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This Holiday Season, Let’s Give the Gift of Being Present

3 minute read
Singh is Executive Director of the Aspen Institute's Religion & Society Program and author of The Light We Give: How Sikh Wisdom Can Transform Your Life. He is an Atlantic Fellow for Racial Equity with Columbia University and the Nelson Mandela Foundation, and a Soros Equality Fellow with the Open Society Foundations.

Our society teaches us to express our love by giving presents. This reality rings especially true during this time of year.

The National Retail Federation expects U.S. holiday retail sales to exceed $615 billion this year, yet another increase in how much Americans spend on holiday gifts.

The growing amount of money we are spending on gifts reflects a growing economy. But let’s not delude ourselves. The fact that our economy is growing does not necessarily mean that we are progressing as a society.

One problem inherent in our gift-giving is that we think thoughtful presents take the place of our thoughtful presence. This year, let’s share a different gift with those we love—our full, authentic selves.

In a modern world dominated by smart phones and tablets, text messages, and emails, we tend to be more absent than present. Our bodies are in one place, yet our hearts and minds are somewhere else. We are constantly distracted, and we are constantly making a choice to distract ourselves.

Professor Omid Safi describes our collective malady as “the dis-ease of being busy.” And as he points out, this dis-ease is destroying our relationships.

We all know that there’s a trade off. For every minute we choose to spend in virtual reality, we lose a minute to work on our actual selves. It seems to me like an inverse relationship: The more connected we are with the digital world, the less connected we are from one another.

No material gift can replace your being present for those you love. And to someone who loves you, your attention and presence is the one unique gift that no one else can offer.

The distractions of our high-paced world are not just damaging for our relationships – they are also destroying our spiritual selves. We have become addicted to such distractions and have become afraid of spending time alone with ourselves. Most of us are uncomfortable with the practice of reflection and introspection.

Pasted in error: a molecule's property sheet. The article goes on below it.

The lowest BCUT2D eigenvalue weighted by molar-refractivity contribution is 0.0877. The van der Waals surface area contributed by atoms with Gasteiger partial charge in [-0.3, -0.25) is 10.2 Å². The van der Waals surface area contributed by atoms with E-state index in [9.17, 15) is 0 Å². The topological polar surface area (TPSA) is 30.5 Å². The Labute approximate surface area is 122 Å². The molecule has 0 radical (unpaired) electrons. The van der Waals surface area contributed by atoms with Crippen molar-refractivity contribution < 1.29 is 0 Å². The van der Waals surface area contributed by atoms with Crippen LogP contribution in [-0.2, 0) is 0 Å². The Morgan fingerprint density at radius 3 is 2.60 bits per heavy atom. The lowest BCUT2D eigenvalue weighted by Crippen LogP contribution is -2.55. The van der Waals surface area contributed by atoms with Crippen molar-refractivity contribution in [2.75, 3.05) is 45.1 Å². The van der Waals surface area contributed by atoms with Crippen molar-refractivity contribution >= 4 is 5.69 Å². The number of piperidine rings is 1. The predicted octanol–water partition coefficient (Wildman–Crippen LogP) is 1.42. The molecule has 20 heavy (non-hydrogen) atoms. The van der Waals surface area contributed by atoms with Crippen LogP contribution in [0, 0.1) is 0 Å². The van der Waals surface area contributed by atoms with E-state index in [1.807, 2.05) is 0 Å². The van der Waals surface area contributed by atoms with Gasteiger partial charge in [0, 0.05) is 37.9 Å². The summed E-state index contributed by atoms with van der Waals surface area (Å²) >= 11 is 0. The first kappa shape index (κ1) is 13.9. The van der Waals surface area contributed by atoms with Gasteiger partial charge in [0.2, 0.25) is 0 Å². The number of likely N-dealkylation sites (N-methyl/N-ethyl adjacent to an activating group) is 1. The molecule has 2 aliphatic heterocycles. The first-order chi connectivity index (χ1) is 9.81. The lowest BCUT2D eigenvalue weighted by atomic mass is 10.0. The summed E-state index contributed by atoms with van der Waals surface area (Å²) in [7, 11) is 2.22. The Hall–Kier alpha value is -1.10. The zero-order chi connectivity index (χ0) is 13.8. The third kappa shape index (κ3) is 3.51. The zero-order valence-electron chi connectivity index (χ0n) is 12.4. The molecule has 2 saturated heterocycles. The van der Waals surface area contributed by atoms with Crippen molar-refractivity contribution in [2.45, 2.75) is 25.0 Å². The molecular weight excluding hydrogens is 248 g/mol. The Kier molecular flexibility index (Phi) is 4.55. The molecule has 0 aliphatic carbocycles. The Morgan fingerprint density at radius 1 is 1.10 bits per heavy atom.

It feels like the more connected we are with the digital world, the less connected we are with ourselves.

It is difficult for us to break through our habits of distraction and absent-mindedness, especially when we know the world is at our fingertips. We delude ourselves into living a virtual life, dictated by the ups and downs of the virtual world.

This holiday season, let’s give ourselves—and those we love most—a gift that cannot be imitated, replicated, or replaced by anyone else in the world, and one that is more fulfilling than anything you could possibly find in a store. Let’s give our full authentic selves; let’s practice being mindful and wholly present when in the presence of those we love.

In recognizing the brevity and beauty of life, let’s recognize every breath we inhale as an opportunity to be fully present, and every breath we exhale as an opportunity to share our best selves with our loved ones. It’s about time we give one another the presence that we all want and deserve.

We are often told that it is in giving that we receive. Let’s turn this cliché into a reality this holiday season. Let’s offer our wholehearted presence to others, and in doing so, let’s reward our own selves with the gift of wholeness.

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Write to Simran Jeet Singh at sjs2180@columbia.edu

TIME Ideas hosts the world's leading voices, providing commentary on events in news, society, and culture. We welcome outside contributions. Opinions expressed do not necessarily reflect the views of TIME editors.